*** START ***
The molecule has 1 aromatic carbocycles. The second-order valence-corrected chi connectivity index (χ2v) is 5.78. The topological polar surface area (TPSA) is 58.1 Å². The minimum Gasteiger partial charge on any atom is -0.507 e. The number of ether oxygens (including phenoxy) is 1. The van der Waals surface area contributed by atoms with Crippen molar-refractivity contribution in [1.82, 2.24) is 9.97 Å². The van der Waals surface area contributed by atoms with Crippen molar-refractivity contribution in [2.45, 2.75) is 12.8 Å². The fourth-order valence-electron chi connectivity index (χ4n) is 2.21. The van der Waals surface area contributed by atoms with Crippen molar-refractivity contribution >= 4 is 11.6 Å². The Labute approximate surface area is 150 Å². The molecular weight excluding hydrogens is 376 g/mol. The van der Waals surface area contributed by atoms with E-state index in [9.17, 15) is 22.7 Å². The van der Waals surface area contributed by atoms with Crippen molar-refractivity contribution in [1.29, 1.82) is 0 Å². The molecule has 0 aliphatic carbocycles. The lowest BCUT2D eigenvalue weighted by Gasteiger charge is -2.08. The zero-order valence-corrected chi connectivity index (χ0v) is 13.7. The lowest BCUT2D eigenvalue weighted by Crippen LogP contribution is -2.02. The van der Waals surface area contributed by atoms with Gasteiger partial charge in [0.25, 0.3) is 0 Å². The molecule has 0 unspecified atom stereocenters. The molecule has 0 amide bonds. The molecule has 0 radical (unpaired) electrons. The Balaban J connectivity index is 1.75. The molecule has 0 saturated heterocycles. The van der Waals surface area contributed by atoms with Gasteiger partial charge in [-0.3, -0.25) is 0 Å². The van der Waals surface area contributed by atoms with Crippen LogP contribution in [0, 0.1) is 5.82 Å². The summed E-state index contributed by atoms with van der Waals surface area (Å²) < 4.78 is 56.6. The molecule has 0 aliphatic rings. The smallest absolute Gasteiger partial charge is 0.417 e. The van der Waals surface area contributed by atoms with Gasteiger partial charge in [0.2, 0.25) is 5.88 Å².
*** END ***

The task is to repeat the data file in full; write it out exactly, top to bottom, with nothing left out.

The molecule has 1 aromatic carbocycles. The second-order valence-corrected chi connectivity index (χ2v) is 5.78. The topological polar surface area (TPSA) is 58.1 Å². The minimum Gasteiger partial charge on any atom is -0.507 e. The number of ether oxygens (including phenoxy) is 1. The van der Waals surface area contributed by atoms with Crippen molar-refractivity contribution in [1.82, 2.24) is 9.97 Å². The van der Waals surface area contributed by atoms with Crippen molar-refractivity contribution in [2.45, 2.75) is 12.8 Å². The fourth-order valence-electron chi connectivity index (χ4n) is 2.21. The van der Waals surface area contributed by atoms with Crippen molar-refractivity contribution >= 4 is 11.6 Å². The Labute approximate surface area is 150 Å². The molecular weight excluding hydrogens is 376 g/mol. The van der Waals surface area contributed by atoms with E-state index in [9.17, 15) is 22.7 Å². The van der Waals surface area contributed by atoms with Crippen molar-refractivity contribution in [1.29, 1.82) is 0 Å². The molecule has 0 aliphatic carbocycles. The lowest BCUT2D eigenvalue weighted by Gasteiger charge is -2.08. The zero-order valence-corrected chi connectivity index (χ0v) is 13.7. The lowest BCUT2D eigenvalue weighted by Crippen LogP contribution is -2.02. The van der Waals surface area contributed by atoms with Gasteiger partial charge in [0.25, 0.3) is 0 Å². The molecule has 0 unspecified atom stereocenters. The molecule has 0 amide bonds. The molecule has 0 radical (unpaired) electrons. The Balaban J connectivity index is 1.75. The molecule has 0 saturated heterocycles. The van der Waals surface area contributed by atoms with Gasteiger partial charge in [-0.3, -0.25) is 0 Å². The van der Waals surface area contributed by atoms with Crippen LogP contribution in [0, 0.1) is 5.82 Å². The summed E-state index contributed by atoms with van der Waals surface area (Å²) < 4.78 is 56.6. The molecule has 0 aliphatic rings. The smallest absolute Gasteiger partial charge is 0.417 e. The van der Waals surface area contributed by atoms with Gasteiger partial charge in [0.2, 0.25) is 5.88 Å².